Yoon has thus far remained silent and has resisted pressure to surrender her lawmaker seat. The DP continued to defend her on Thursday.
“We are a public political party, so we need to verify the facts first,” said Rep. Kim Tae-nyeon, floor leader of the DP, in an interview with the Christian Broadcasting System radio station. “No matter what happened, Yoon is a lawmaker elected by the people. We need to be prudent before making any decision.”
He noted that many government authorities are looking into the Korean Council.
“The National Human Rights Commission of Korea, the Ministry of the Interior and Safety, the Ministry of Gender Equality and Family, the Ministry of Foreign Affairs and the National Tax Service are all auditing the Korean Council’s accounting records and its operation of projects,” Kim said. “We can make a decision after they make conclusions.” Kim added that those conclusions will be released soon.
"Some party members said we need to suspend her party membership temporarily in order to avoid political burdens, but we will wait for audit outcomes to make that decision,” he said.
But the Justice Party, a key ally of the DP, has distanced itself from Yoon, saying it has no faith in the lawmaker-elect.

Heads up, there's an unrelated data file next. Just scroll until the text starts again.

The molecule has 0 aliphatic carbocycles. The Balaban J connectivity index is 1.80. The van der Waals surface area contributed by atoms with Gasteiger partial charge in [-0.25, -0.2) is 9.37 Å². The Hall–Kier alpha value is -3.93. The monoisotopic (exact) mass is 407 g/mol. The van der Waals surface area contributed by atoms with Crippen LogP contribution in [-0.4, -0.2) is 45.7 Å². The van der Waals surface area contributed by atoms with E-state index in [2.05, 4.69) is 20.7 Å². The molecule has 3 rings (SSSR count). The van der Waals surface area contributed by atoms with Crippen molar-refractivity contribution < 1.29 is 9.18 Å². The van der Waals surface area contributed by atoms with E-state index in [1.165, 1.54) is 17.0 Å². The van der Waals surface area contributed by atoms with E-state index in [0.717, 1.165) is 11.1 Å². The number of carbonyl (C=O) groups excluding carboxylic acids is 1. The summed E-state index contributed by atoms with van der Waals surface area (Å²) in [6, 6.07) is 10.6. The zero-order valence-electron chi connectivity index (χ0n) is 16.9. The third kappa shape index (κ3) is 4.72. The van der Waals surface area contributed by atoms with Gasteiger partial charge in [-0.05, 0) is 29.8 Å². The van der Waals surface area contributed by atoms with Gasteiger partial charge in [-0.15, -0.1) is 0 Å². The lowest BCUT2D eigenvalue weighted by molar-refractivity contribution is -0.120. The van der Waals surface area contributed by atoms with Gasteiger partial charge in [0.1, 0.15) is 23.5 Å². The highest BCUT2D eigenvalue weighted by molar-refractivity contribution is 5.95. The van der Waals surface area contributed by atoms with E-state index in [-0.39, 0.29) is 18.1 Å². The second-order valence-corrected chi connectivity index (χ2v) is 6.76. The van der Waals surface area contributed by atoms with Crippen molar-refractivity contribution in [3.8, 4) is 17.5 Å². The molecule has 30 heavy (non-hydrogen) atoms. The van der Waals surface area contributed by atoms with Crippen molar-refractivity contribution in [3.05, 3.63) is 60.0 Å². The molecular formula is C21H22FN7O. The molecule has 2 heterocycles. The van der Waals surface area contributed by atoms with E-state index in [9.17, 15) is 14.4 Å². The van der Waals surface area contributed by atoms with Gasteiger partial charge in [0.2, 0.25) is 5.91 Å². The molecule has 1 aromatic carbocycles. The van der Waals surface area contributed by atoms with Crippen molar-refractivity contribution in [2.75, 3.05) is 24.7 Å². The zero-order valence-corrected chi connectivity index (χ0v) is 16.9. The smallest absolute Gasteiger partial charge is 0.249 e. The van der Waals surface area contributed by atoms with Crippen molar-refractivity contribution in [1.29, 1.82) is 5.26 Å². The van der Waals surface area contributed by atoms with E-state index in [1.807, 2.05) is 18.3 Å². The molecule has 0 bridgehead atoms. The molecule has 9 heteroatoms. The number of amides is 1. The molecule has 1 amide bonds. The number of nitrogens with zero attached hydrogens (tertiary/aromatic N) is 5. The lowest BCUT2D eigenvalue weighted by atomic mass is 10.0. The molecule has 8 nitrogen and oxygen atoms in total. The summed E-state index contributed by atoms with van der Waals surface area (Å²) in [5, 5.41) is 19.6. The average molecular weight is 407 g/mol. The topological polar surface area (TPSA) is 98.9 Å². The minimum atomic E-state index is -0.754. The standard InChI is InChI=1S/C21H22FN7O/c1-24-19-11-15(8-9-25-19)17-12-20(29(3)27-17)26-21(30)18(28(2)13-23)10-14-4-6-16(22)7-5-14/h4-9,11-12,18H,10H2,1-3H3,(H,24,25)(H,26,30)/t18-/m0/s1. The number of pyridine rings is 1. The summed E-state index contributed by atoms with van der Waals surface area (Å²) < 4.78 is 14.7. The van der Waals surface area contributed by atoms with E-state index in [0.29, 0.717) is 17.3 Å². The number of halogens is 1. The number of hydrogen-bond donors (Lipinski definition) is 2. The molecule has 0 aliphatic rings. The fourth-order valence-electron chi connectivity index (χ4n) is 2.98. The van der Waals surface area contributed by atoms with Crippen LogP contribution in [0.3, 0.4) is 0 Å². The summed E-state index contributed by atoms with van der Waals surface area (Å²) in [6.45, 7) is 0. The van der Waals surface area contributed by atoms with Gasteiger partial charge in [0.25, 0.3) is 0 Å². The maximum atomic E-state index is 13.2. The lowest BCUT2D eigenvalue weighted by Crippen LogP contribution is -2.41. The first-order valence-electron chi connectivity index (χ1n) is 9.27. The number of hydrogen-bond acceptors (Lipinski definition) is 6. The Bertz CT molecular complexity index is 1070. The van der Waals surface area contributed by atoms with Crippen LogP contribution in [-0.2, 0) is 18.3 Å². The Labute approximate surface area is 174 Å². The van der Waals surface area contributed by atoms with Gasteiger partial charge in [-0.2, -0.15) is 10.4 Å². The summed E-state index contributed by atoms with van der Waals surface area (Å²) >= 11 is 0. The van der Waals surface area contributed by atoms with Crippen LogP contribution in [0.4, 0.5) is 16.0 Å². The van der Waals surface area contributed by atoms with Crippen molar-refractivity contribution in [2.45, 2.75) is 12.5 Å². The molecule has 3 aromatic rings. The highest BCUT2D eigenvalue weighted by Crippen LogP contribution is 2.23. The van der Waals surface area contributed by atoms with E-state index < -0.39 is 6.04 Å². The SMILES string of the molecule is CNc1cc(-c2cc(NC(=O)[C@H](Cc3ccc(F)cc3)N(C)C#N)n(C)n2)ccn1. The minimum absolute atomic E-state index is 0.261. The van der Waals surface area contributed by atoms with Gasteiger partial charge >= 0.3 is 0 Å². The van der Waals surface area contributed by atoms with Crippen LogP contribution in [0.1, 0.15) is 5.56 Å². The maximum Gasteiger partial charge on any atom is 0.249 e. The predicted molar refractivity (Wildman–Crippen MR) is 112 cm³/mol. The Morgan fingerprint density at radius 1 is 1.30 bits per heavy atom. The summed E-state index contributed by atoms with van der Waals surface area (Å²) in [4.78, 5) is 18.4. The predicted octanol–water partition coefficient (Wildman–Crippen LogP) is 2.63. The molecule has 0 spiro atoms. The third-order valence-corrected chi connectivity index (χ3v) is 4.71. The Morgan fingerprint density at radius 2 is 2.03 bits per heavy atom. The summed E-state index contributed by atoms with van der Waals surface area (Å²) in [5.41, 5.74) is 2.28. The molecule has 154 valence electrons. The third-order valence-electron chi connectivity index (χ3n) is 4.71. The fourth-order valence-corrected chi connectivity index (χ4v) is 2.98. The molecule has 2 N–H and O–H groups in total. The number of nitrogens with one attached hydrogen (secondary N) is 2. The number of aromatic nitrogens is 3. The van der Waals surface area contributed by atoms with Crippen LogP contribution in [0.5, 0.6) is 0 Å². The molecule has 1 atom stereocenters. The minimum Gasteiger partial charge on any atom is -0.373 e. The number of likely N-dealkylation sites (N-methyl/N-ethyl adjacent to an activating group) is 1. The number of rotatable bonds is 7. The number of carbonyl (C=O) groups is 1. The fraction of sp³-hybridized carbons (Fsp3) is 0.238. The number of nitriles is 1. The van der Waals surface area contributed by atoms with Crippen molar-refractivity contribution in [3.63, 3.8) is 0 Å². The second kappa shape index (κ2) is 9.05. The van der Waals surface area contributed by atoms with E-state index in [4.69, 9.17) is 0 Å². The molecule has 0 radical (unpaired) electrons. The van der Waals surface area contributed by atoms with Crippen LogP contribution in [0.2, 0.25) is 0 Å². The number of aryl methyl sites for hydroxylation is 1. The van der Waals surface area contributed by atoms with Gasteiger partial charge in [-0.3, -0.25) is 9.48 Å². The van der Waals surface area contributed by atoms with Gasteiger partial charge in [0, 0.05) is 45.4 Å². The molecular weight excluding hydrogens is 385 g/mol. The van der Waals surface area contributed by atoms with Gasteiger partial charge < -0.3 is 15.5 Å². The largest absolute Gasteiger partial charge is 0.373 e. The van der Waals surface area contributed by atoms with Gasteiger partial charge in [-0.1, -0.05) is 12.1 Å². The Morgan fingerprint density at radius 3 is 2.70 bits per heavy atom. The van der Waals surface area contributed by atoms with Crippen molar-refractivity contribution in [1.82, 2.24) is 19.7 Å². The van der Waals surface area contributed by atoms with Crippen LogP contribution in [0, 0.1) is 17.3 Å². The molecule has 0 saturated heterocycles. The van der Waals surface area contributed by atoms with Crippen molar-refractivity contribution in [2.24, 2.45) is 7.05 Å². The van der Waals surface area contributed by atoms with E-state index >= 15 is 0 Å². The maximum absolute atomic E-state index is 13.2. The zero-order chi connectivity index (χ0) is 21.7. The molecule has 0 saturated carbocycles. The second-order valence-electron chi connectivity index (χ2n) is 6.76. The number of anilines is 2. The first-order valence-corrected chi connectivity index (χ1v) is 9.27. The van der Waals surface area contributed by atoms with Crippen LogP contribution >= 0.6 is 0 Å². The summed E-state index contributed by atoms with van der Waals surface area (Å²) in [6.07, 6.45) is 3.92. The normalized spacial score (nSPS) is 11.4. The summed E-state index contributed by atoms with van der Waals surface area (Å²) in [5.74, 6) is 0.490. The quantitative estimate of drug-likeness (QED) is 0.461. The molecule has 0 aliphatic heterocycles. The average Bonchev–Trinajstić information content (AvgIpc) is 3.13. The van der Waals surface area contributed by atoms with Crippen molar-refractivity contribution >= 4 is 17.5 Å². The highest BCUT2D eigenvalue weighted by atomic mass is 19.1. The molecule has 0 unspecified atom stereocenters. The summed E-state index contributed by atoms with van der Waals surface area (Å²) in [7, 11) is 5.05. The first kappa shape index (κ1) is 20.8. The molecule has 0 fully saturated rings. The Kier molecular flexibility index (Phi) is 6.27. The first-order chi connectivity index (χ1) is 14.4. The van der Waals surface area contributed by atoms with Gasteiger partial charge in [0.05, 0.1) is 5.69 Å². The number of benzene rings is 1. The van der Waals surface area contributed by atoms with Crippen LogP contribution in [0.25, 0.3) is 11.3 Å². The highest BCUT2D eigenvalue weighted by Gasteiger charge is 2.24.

“Yoon flip-flopped her explanations several times about the alleged corruption,” Justice Party Chairwoman Sim Sang-jeung said Thursday. “Her family members are also involved in the scandal. Therefore, her words are no longer trustworthy.”
Sim said the DP must show a more responsible attitude, since it vetted and nominated Yoon as the candidate. “The DP must investigate the scandal, reveal the truth to the people and assume responsibility,” she said.
Lee, the victim who first raised suspicions about the Korean Council and Yoon, plans to hold another press conference on Monday. Some media outlets reported Wednesday that Yoon had visited Lee on Tuesday to offer an apology and mend their rupture. A person who attended the meeting told the JoongAng Ilbo that the mood was not amicable.
BY SER MYO-JA [firstname.lastname@example.org]